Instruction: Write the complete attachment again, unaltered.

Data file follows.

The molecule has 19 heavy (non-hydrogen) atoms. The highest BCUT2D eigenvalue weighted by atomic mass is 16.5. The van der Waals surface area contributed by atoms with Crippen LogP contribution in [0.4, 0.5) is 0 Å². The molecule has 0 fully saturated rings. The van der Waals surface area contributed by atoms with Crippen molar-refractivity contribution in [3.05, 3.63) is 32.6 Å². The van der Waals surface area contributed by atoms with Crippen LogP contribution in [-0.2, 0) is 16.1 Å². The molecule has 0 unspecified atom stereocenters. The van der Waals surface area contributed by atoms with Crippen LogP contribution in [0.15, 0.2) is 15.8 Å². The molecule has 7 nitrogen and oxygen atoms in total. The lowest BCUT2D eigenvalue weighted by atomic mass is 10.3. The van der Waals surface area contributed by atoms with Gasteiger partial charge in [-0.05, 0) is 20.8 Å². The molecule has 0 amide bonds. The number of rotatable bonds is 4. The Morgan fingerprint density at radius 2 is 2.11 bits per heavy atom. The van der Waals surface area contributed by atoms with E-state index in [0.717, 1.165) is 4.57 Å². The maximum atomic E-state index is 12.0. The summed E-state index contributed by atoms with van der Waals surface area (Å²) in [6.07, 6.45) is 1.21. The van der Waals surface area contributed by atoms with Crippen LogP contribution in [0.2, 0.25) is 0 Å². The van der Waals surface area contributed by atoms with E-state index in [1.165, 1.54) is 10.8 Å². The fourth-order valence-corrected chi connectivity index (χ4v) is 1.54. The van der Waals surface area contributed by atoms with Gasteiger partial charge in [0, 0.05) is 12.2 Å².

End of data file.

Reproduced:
The molecule has 19 heavy (non-hydrogen) atoms. The highest BCUT2D eigenvalue weighted by atomic mass is 16.5. The van der Waals surface area contributed by atoms with Crippen LogP contribution in [0.4, 0.5) is 0 Å². The molecule has 0 fully saturated rings. The van der Waals surface area contributed by atoms with Crippen molar-refractivity contribution in [3.05, 3.63) is 32.6 Å². The van der Waals surface area contributed by atoms with Crippen LogP contribution in [-0.2, 0) is 16.1 Å². The molecule has 0 unspecified atom stereocenters. The van der Waals surface area contributed by atoms with Crippen LogP contribution in [0.15, 0.2) is 15.8 Å². The molecule has 7 nitrogen and oxygen atoms in total. The lowest BCUT2D eigenvalue weighted by atomic mass is 10.3. The van der Waals surface area contributed by atoms with Gasteiger partial charge in [-0.05, 0) is 20.8 Å². The molecule has 0 amide bonds. The number of rotatable bonds is 4. The Morgan fingerprint density at radius 2 is 2.11 bits per heavy atom. The van der Waals surface area contributed by atoms with E-state index in [0.717, 1.165) is 4.57 Å². The maximum atomic E-state index is 12.0. The summed E-state index contributed by atoms with van der Waals surface area (Å²) in [6.07, 6.45) is 1.21. The van der Waals surface area contributed by atoms with Crippen LogP contribution in [0.2, 0.25) is 0 Å². The van der Waals surface area contributed by atoms with E-state index in [1.165, 1.54) is 10.8 Å². The fourth-order valence-corrected chi connectivity index (χ4v) is 1.54. The van der Waals surface area contributed by atoms with Gasteiger partial charge in [0, 0.05) is 12.2 Å².